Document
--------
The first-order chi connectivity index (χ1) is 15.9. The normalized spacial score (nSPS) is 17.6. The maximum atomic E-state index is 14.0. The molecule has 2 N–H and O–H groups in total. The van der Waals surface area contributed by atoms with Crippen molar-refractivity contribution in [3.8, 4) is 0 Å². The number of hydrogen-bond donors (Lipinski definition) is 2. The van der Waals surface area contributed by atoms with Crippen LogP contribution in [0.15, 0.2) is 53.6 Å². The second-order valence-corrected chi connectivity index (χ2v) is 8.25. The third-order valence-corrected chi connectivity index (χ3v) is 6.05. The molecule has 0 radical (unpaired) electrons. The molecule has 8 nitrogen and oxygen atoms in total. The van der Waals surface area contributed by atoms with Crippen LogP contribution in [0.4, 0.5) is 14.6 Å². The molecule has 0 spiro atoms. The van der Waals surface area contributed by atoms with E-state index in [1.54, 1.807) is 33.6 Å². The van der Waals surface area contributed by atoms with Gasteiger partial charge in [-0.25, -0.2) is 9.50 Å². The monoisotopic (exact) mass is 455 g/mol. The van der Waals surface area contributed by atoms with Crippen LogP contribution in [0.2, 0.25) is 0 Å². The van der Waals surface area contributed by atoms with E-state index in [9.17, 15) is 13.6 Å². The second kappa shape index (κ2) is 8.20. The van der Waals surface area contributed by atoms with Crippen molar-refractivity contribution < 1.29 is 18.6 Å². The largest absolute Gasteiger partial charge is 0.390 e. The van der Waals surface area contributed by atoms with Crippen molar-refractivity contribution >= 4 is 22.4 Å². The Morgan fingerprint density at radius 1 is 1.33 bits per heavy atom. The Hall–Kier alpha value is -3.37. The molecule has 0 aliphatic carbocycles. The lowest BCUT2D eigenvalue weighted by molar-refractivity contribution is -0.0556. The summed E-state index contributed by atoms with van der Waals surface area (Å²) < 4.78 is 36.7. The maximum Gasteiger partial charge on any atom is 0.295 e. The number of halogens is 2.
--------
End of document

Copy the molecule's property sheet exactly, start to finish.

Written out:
The first-order chi connectivity index (χ1) is 15.9. The normalized spacial score (nSPS) is 17.6. The maximum atomic E-state index is 14.0. The molecule has 2 N–H and O–H groups in total. The van der Waals surface area contributed by atoms with Crippen molar-refractivity contribution in [3.8, 4) is 0 Å². The number of hydrogen-bond donors (Lipinski definition) is 2. The van der Waals surface area contributed by atoms with Crippen LogP contribution in [0.15, 0.2) is 53.6 Å². The second-order valence-corrected chi connectivity index (χ2v) is 8.25. The third-order valence-corrected chi connectivity index (χ3v) is 6.05. The molecule has 0 radical (unpaired) electrons. The molecule has 8 nitrogen and oxygen atoms in total. The van der Waals surface area contributed by atoms with Crippen LogP contribution in [0.4, 0.5) is 14.6 Å². The molecule has 0 spiro atoms. The van der Waals surface area contributed by atoms with E-state index in [1.54, 1.807) is 33.6 Å². The van der Waals surface area contributed by atoms with Gasteiger partial charge in [-0.25, -0.2) is 9.50 Å². The monoisotopic (exact) mass is 455 g/mol. The van der Waals surface area contributed by atoms with Crippen LogP contribution in [0.2, 0.25) is 0 Å². The van der Waals surface area contributed by atoms with E-state index in [9.17, 15) is 13.6 Å². The second kappa shape index (κ2) is 8.20. The van der Waals surface area contributed by atoms with Crippen molar-refractivity contribution < 1.29 is 18.6 Å². The largest absolute Gasteiger partial charge is 0.390 e. The van der Waals surface area contributed by atoms with Crippen molar-refractivity contribution >= 4 is 22.4 Å². The Morgan fingerprint density at radius 1 is 1.33 bits per heavy atom. The Hall–Kier alpha value is -3.37. The molecule has 0 aliphatic carbocycles. The lowest BCUT2D eigenvalue weighted by molar-refractivity contribution is -0.0556. The summed E-state index contributed by atoms with van der Waals surface area (Å²) < 4.78 is 36.7. The maximum Gasteiger partial charge on any atom is 0.295 e. The number of halogens is 2.